12 essential tips for small gardens: professional gardeners reveal how to improve a petite plot

Maximize the impact of even the smallest backyard with these small garden tips and tricks from experts in gardening

Compilation of small garden designs by professional landscapers to show essential small garden tips
(Image credit: Chiltern Garden Design/ Nigel Proctor Photography | Sarah Kay/ Ellie Walpole | Eliza Gray)

Don't let a small plot leave you feeling limited because when it comes to maximizing small backyards all you need is the right small garden tips to create an outdoor space bursting with potential.

A little can go a long way when it comes to making the most of a small garden, much like when looking at how to make your house look expensive from the outside.

And what could be better than professional gardeners and landscape designers sharing their best gardening tips and advice on what every home with a small garden should consider doing to maximize the potential of their plot? 

Ranging from elevating your best plants to creating impactful focal points there's a small garden tip to suit all compact spaces to make your outdoor space all the more valuable.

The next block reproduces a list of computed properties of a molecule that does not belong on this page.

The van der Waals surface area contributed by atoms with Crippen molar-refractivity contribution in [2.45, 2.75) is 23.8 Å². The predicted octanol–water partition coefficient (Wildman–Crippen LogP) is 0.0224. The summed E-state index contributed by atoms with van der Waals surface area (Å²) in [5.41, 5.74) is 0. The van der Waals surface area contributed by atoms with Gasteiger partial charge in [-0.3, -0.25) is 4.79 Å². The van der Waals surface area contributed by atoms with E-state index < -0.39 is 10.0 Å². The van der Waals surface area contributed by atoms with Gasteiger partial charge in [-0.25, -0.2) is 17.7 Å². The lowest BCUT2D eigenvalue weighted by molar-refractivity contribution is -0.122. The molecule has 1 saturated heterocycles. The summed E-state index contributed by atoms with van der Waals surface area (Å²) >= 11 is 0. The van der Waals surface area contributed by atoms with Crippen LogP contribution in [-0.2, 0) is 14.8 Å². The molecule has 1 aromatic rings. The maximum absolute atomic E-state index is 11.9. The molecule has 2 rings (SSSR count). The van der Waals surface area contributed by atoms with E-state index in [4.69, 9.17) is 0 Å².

12 expert small garden tips to maximize space and style

So often the smaller the garden the more daunting it can feel because of the overwhelming expectation to make the most of every inch by trying to incorporate every single element of garden design. However, resisting the urge to overcomplicate things is the key to making your small garden a highly usable space.

With these expert small garden tips, many of whom are members of the Society of Garden Designers you will have your small garden flourishing in no time.

1. Don't overwhelm the space

small courtyard garden kept clear of clutter to follow Sarah kay's top small garden tip

Small garden design by Sarah Kay

(Image credit: Sarah Kay | Ellie Walpole)

The same theory applies to a small outdoor space as it does to organizing a small space indoors, keeping clutter to a minimum. Keep all your tools and garden essentials out of sight in a compact storage solution to avoid them from overwhelming the already limited space.

"When working with a small garden area, it’s important to keep it simple," advises Sarah Kay, professional gardener and founder of Sarah Kay Garden Design. Focus on a few essential elements and don’t try to cram in too much.